Former Senior Presidential Secretary Questioned over Allegations of "Blacklist"
SEOUL, Dec. 28 (Yonhap) -- A former senior presidential secretary was questioned by investigators Wednesday over suspicions the chief executive's office created a "blacklist" of cultural figures who are critical of the government.
Professor Kim Sang-yule at Seoul-based Sookmyung Women's University appeared at the office of the independent counsel looking into the alleged influence-peddling and corruption scandal surrounding President Park Geun-hye and her close friend Choi Soon-sil.
Author Han Kang, winner of the Man Booker International Prize 2016, and director Park Chan-wook, who won the grand prize at the Cannes Film Festival in 2004, are known to be on the list, though the investigation team declined to confirm.
There have been suspicions that the presidential office Cheong Wa Dae created the list and handed it over to the culture ministry to restrict the figures from receiving government sponsorships.
Kim served as senior presidential secretary for education and culture from 2014 to earlier this year.
"I will fully cooperate with the special counsel's investigation," Kim told reporters before entering the office. He declined to comment further.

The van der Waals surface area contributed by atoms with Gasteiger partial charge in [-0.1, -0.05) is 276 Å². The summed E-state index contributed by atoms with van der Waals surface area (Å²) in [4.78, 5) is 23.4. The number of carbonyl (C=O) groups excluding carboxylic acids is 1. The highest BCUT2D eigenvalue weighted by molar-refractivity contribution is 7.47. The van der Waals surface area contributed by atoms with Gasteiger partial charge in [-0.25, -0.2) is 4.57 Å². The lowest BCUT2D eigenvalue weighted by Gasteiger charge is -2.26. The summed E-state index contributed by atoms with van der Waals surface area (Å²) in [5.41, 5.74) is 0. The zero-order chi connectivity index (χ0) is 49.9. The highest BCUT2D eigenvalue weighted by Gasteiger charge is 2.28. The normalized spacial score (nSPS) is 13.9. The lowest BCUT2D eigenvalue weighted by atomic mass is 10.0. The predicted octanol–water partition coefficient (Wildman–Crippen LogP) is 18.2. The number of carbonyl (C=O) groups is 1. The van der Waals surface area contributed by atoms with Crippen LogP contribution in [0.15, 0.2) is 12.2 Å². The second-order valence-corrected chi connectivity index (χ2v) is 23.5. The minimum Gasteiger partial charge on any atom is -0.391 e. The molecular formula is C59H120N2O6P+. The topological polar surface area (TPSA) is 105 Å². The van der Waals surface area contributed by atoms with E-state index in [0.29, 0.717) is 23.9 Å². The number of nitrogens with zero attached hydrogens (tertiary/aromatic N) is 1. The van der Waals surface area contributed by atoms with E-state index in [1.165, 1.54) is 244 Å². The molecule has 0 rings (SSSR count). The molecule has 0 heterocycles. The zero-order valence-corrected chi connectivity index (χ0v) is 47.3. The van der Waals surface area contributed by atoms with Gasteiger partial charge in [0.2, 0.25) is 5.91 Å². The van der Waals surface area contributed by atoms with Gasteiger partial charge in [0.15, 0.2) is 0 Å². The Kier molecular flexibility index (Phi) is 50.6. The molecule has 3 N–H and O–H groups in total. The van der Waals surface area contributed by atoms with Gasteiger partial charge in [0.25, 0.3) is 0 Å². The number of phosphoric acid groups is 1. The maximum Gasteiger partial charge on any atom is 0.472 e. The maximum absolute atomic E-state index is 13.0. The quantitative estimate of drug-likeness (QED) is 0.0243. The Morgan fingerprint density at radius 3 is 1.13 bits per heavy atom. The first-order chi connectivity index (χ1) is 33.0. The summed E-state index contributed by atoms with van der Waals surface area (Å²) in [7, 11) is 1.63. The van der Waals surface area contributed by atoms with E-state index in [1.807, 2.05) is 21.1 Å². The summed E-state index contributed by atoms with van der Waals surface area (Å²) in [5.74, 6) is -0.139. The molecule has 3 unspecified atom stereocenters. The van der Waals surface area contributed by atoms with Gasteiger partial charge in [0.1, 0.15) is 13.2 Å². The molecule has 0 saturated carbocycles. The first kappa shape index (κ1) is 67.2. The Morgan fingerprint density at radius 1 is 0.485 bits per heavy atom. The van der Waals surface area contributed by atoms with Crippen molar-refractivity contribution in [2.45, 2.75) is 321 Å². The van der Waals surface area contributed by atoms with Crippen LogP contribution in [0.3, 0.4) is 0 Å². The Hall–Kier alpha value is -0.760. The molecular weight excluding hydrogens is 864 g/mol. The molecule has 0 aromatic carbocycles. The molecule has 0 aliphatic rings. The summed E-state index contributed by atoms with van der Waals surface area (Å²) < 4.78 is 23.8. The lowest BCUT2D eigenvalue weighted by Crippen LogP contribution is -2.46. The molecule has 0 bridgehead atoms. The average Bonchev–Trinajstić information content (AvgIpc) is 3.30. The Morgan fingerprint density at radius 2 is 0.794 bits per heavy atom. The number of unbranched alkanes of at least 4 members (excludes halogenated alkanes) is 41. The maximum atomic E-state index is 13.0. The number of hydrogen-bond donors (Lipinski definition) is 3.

Kim is the uncle of Cha Eun-taek, an associate of Choi, who was arrested and indicted last month over his alleged involvement in the massive corruption plot. Choi is also currently standing trial for a string of charges.
During a parliamentary hearing held earlier this month, Cha said that Choi asked him to recommend someone to work at the presidential office, and Cha suggested his uncle.
Also on Wednesday, former presidential aide Shin Dong-churl was questioned over the blacklist.
Mo Chul-min, South Korea's ambassador to France, arrived in Seoul later in the day after investigators called him in over the scandal. He served as the senior presidential secretary for education and culture from 2013 to 2014.
The investigation team's spokesman Lee Kyu-chul said they are planning to question Mo on Thursday.
The investigation team led by independent counsel Park Young-soo has been accelerating its probe since its official launch last week, summoning a series of figures implicated in the scandal. The investigation should be completed within 70 days of the start date and can be extended for another month upon request from the special counsel.'